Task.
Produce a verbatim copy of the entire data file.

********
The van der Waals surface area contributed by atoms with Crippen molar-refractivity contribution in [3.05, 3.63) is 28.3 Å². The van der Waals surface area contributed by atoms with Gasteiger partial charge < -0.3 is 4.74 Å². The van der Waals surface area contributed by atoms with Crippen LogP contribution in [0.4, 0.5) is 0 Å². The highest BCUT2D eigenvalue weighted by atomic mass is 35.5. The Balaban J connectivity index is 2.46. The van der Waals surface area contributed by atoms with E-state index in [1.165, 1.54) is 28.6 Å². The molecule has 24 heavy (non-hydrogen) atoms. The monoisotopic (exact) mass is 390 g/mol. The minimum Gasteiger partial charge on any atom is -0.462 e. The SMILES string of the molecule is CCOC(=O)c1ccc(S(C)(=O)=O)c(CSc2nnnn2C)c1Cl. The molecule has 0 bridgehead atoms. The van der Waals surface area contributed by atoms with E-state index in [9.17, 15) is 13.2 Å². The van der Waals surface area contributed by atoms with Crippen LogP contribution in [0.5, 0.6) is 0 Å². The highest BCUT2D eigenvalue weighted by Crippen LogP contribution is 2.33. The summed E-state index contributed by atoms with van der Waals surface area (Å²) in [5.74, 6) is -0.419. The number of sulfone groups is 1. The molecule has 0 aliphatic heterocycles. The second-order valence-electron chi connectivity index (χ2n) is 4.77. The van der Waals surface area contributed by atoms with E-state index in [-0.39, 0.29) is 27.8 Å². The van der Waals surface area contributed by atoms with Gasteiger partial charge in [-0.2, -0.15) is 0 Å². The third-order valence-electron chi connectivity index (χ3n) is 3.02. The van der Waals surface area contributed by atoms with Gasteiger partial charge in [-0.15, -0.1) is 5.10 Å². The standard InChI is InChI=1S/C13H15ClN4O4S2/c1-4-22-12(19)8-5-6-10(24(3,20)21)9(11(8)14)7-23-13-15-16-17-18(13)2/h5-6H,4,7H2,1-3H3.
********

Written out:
The van der Waals surface area contributed by atoms with Crippen molar-refractivity contribution in [3.05, 3.63) is 28.3 Å². The van der Waals surface area contributed by atoms with Gasteiger partial charge < -0.3 is 4.74 Å². The van der Waals surface area contributed by atoms with Crippen LogP contribution in [0.4, 0.5) is 0 Å². The highest BCUT2D eigenvalue weighted by atomic mass is 35.5. The Balaban J connectivity index is 2.46. The van der Waals surface area contributed by atoms with E-state index in [1.165, 1.54) is 28.6 Å². The molecule has 24 heavy (non-hydrogen) atoms. The monoisotopic (exact) mass is 390 g/mol. The minimum Gasteiger partial charge on any atom is -0.462 e. The SMILES string of the molecule is CCOC(=O)c1ccc(S(C)(=O)=O)c(CSc2nnnn2C)c1Cl. The molecule has 0 bridgehead atoms. The van der Waals surface area contributed by atoms with E-state index in [9.17, 15) is 13.2 Å². The van der Waals surface area contributed by atoms with Crippen LogP contribution in [0.5, 0.6) is 0 Å². The highest BCUT2D eigenvalue weighted by Crippen LogP contribution is 2.33. The summed E-state index contributed by atoms with van der Waals surface area (Å²) in [5.74, 6) is -0.419. The number of sulfone groups is 1. The molecule has 0 aliphatic heterocycles. The second-order valence-electron chi connectivity index (χ2n) is 4.77. The van der Waals surface area contributed by atoms with E-state index in [-0.39, 0.29) is 27.8 Å². The van der Waals surface area contributed by atoms with Gasteiger partial charge in [-0.2, -0.15) is 0 Å². The third-order valence-electron chi connectivity index (χ3n) is 3.02. The van der Waals surface area contributed by atoms with Gasteiger partial charge in [-0.15, -0.1) is 5.10 Å². The standard InChI is InChI=1S/C13H15ClN4O4S2/c1-4-22-12(19)8-5-6-10(24(3,20)21)9(11(8)14)7-23-13-15-16-17-18(13)2/h5-6H,4,7H2,1-3H3.